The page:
By: Tom Gjelten of NPR

Time magazine last week named its picks for the 100 most influential people in the world. Raul Castro made the cut in 2007 as Cuba’s acting president. This year, there’s a different Cuban on the list. Yoani Sanchez, 32, has gained a worldwide following for the independent blog she writes from Havana. On Wednesday, Sanchez earned a top prize in Spain for digital journalism — or, so she was told. Cuban authorities did not let her go to Madrid to accept the award.

In her blog, Sanchez makes sharp, often stinging, observations about daily life in Cuba. When a massive throng of Cuban workers marched through Havana last week for the May Day parade, many outsiders might have been impressed by the turnout. But Sanchez took note of something the outsiders probably missed. The workers’ banners, proclaiming support for the Cuban revolution, were professionally produced.

"If they’d left it to the workers to make their own signs," she wrote, "they might have said something else."

It was the kind of wry comment that many weary Cubans could appreciate.

"Politically, we can’t do much. It’s hard for citizens to communicate with each other here. The news media are all in the hands of the state. People are afraid," Sanchez says. "What we’re trying to do is to get people to reconnect to each other as individuals, as citizens. This is what I like to write about in my blog. I’m not a political analyst. I’m not even a journalist. I speak as a citizen, from her daily experiences and her reflections on her country and her community."

‘Generational and Personal’ Criticism

Sanchez calls her blog "Generation Y," named, she says, for young Cubans like herself whose parents gave them names beginning with the letter Y, which was fashionable when they were born in the ’80s.

The criticism of Cuba’s system that runs through her writing is not so much political, she says, as it is "generational and personal," revealing the interior of the Cuban experience.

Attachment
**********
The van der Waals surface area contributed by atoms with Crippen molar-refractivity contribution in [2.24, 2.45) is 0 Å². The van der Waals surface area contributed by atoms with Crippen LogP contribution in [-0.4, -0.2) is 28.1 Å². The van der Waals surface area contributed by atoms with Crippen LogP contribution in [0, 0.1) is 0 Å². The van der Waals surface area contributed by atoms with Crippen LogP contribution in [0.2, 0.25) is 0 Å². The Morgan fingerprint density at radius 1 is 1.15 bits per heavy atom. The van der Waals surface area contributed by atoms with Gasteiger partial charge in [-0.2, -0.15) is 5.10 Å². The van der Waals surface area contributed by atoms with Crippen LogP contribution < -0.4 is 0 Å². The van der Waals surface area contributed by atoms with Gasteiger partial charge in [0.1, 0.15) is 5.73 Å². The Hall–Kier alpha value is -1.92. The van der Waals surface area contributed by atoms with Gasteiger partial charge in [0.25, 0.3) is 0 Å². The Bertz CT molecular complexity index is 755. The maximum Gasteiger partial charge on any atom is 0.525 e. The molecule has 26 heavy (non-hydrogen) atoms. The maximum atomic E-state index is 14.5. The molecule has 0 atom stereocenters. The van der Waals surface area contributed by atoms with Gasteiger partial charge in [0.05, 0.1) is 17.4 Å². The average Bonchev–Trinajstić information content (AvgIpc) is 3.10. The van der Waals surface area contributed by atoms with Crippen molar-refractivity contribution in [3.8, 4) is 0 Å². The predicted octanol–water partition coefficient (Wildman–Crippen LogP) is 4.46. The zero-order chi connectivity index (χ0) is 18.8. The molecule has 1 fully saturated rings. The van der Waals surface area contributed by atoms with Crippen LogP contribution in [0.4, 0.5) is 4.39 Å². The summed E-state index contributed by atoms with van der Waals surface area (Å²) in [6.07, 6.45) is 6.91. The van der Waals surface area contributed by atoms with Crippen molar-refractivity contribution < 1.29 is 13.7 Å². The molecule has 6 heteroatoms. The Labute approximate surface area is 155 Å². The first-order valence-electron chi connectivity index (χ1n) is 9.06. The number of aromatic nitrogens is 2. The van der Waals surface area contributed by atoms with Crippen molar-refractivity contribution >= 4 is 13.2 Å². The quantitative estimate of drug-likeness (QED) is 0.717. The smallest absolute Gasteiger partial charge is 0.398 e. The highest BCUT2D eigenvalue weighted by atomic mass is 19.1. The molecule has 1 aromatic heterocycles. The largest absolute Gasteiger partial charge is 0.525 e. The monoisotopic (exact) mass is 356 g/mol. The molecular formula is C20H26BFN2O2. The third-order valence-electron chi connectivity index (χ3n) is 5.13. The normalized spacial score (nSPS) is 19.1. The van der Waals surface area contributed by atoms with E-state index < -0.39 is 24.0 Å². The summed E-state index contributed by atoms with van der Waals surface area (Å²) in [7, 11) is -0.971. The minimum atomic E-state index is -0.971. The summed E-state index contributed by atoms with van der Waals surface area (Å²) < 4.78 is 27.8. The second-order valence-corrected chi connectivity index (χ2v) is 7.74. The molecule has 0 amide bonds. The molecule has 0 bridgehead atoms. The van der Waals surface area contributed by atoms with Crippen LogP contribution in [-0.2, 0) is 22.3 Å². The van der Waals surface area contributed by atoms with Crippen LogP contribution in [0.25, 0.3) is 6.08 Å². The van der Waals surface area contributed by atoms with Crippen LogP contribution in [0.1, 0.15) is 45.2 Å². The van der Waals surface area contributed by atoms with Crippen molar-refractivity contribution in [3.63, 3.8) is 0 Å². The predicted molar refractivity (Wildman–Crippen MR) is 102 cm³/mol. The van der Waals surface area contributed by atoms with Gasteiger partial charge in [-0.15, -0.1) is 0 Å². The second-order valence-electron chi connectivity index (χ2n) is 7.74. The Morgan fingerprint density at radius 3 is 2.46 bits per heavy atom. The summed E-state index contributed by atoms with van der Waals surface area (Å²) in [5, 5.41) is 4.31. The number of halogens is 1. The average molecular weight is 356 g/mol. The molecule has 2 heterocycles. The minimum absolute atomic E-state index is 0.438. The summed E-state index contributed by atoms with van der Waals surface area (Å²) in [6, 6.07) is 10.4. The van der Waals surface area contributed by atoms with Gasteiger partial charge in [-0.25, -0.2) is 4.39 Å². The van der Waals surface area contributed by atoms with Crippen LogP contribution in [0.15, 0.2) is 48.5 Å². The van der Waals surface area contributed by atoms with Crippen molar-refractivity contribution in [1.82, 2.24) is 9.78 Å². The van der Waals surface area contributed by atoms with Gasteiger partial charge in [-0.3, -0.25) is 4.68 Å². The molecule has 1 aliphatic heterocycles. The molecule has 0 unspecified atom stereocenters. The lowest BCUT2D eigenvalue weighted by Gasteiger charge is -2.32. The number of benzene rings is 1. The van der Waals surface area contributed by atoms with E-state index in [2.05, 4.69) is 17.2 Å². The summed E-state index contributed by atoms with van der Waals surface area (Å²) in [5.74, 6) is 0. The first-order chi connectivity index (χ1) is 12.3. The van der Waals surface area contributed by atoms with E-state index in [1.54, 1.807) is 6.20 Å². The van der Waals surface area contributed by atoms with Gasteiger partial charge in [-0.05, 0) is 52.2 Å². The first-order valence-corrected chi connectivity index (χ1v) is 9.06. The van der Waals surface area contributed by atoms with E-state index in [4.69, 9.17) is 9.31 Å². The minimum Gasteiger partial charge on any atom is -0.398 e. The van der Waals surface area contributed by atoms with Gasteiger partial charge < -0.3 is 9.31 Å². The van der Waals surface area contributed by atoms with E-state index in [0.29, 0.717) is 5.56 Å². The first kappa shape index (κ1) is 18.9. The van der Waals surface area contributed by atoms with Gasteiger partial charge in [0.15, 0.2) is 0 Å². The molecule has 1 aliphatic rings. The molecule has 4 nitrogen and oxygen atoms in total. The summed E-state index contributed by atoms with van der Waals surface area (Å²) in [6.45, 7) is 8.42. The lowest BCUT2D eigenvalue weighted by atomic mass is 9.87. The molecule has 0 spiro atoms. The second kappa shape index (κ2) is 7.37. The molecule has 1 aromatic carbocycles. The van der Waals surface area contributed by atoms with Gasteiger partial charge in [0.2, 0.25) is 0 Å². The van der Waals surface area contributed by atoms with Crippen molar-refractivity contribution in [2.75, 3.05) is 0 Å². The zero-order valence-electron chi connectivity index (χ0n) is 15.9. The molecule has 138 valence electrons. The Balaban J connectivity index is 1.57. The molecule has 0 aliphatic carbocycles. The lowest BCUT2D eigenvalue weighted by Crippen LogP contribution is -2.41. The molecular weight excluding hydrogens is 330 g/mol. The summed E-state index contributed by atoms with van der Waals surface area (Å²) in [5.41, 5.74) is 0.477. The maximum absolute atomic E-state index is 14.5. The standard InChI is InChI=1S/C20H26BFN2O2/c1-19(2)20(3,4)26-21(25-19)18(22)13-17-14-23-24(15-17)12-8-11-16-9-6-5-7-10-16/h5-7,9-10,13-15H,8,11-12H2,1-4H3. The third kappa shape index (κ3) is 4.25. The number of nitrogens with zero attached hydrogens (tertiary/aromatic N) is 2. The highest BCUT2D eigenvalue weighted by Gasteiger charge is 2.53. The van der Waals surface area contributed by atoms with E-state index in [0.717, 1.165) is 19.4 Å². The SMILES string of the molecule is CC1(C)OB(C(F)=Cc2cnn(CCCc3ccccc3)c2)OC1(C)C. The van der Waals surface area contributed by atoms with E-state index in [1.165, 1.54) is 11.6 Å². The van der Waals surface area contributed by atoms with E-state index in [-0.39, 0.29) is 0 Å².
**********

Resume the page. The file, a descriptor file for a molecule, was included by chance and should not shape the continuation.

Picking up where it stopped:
The boldness with which she writes comes partly because she spent two years living in Switzerland. She left Cuba, she says, because she was exhausted by the tension of life under a totalitarian system. But in Europe, she was impressed by the exiles she met who dreamed of going back to their native countries; that made her think about Cuba and what might be possible there.

"I also learned to listen," Sanchez says. "Cuban society is lacking in debate. There, I was in a place where people actually tolerate other opinions, where you don’t get thrown in prison for having other ideas."

Opposing ‘Verbal Violence’

She says one of her missions is to civilize the discourse in Cuba, to oppose what she says is a tendency among Cubans to denounce each other with ugly names, engaging in what she calls "verbal violence." She thinks one reason she hasn’t been directly harassed by the government in spite of her critical commentaries is because she writes respectfully.

"When we refer to the government, that’s what we call it — the government. When we talk about Fidel Castro, we say, Senor Fidel Castro. We don’t speak with aggressive terminology. The weaknesses of the system are made clear by arguments, not by hyperbole," she says.

The Internet, Sanchez says, is the perfect place for someone like her to write, because it’s uncensored. But in Cuba, there’s another problem: The government blocks the Internet for the general population. Barely 2 percent of Cubans can access it. If Sanchez has many readers in Cuba, it’s partly because people who are able to read her columns download them onto a flash drive and share them with others.

Lately, she hasn’t been able to get onto her own blog. Friends post her texts and e-mail her the comments that follow.

Accepting Award from Afar

On Wednesday afternoon, Sanchez gathered with her husband and friends in their Havana apartment. It was Wednesday evening in Madrid, where she was supposed to be receiving the Ortega y Gasset prize for digital journalism. But her request to travel to Spain to accept the award was not approved by the Cuban authorities; they are clearly annoyed by the attention her critical writing has received.

Sanchez had to send a tape-recording of her acceptance speech. At the very hour she would have delivered it in Madrid, she read the speech to her friends in Havana.

"The fact that I am not there is more revealing of the Cuban reality than all of the posts I have written in my blog in all these months," she said. "But some day, it won’t take courage to put down in writing all these things we are living today."


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